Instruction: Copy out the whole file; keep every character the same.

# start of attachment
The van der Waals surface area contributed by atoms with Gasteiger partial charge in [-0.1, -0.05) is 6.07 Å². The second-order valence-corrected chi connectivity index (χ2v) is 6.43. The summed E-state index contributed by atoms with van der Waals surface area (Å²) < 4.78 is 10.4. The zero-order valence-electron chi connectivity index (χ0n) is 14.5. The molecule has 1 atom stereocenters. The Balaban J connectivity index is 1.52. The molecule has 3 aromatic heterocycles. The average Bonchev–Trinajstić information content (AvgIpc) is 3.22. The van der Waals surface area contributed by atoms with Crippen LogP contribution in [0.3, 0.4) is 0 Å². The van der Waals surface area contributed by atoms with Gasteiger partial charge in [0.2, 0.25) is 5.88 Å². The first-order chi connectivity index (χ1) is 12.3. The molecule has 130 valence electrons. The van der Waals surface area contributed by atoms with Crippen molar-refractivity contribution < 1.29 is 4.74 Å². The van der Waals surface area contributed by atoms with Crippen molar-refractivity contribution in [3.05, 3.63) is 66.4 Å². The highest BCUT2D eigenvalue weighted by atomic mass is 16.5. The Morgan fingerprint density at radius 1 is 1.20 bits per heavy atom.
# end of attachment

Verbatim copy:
The van der Waals surface area contributed by atoms with Gasteiger partial charge in [-0.1, -0.05) is 6.07 Å². The second-order valence-corrected chi connectivity index (χ2v) is 6.43. The summed E-state index contributed by atoms with van der Waals surface area (Å²) < 4.78 is 10.4. The zero-order valence-electron chi connectivity index (χ0n) is 14.5. The molecule has 1 atom stereocenters. The Balaban J connectivity index is 1.52. The molecule has 3 aromatic heterocycles. The average Bonchev–Trinajstić information content (AvgIpc) is 3.22. The van der Waals surface area contributed by atoms with Crippen LogP contribution in [0.3, 0.4) is 0 Å². The van der Waals surface area contributed by atoms with Gasteiger partial charge in [0.2, 0.25) is 5.88 Å². The first-order chi connectivity index (χ1) is 12.3. The molecule has 130 valence electrons. The van der Waals surface area contributed by atoms with Crippen molar-refractivity contribution < 1.29 is 4.74 Å². The van der Waals surface area contributed by atoms with Crippen molar-refractivity contribution in [3.05, 3.63) is 66.4 Å². The highest BCUT2D eigenvalue weighted by atomic mass is 16.5. The Morgan fingerprint density at radius 1 is 1.20 bits per heavy atom.